Long Beach is slated to submit a revised Housing Element plan to state regulators this week after the City Council unanimously approved the document at its Tuesday meeting. The plan includes more parcels for housing in higher income areas as well as updates on how the city can improve fair housing conditions.

The city every eight years is required to submit a Housing Element plan to the California Department of Housing and Community Development that shows how it expects to meet regional housing needs. Long Beach was assigned the goal of creating space for more than 26,000 units between 2021 and 2029, and nearly 60% of those units must be affordable.

The deadline to submit the new eight-year plan is Friday. If the city doesn’t receive state approval, it could face penalties including having to implement a major rezoning program that would require substantial resources, officials said.

Mayor Robert Garcia on Tuesday noted that Long Beach has made significant gains in the past decade in its approach to housing, thanks to efforts from the city and community advocates.

“If you go along the Downtown Corridor along  Midtown and along Cambodia Town, you’re going to see a lot of great projects and development that’s happening,” he said. “And much of it is affordable.”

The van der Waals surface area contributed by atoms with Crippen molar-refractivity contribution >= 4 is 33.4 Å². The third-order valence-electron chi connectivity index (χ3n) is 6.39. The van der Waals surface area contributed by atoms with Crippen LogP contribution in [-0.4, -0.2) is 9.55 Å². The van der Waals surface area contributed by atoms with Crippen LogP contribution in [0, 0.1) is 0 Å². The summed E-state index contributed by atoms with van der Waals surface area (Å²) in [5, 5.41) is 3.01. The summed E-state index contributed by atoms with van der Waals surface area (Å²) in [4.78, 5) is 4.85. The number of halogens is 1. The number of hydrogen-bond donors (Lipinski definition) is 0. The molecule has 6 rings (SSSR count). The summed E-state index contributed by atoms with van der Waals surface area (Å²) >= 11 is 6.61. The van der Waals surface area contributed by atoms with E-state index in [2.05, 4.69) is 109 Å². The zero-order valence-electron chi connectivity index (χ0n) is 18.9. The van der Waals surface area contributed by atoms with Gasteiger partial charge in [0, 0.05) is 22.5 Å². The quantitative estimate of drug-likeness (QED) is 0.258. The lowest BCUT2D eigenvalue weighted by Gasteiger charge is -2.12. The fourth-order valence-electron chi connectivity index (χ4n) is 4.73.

While the Housing Element doesn’t guarantee housing will be built, it identifies parcels where developers can build housing based on local zoning laws.

In fact, the city met only 17% of its affordable housing requirements during the last cycle.

The effort this time around includes allowing housing on more parcels identified in “high resource” areas of the city like Cal Heights, Bixby Knolls and all of East Long Beach, as well as an inclusionary housing policy that will require developers to reserve a percentage of new units for lower-income households.

This is the third draft Long Beach has submitted to the state because regulators required changes for the last two drafts. After a second round of review, state regulators in January mostly approved the plan but required some tweaks to fair housing and inventory analysis, officials said.

The city for its third draft added more analysis on smaller sites, an estimated number of housing units in need of replacement and more information and community feedback from fair housing assessments.

Officials changed a previous version of the plan to add parcels in more affluent areas, like East Long Beach, following state feedback and criticism from community members who said affordable housing should be more widespread.

Councilman Rex Richardson said Long Beach needs to plan for growth that includes all residents, but finding funding for more affordable housing will continue to be a challenge without a dedicated source of revenue.

“We’re squeezing as much blood from the turnip as we can, but the truth is, we can’t compete with the scale that’s needed to keep things affordable,” he said. “We have a lot more work to do.”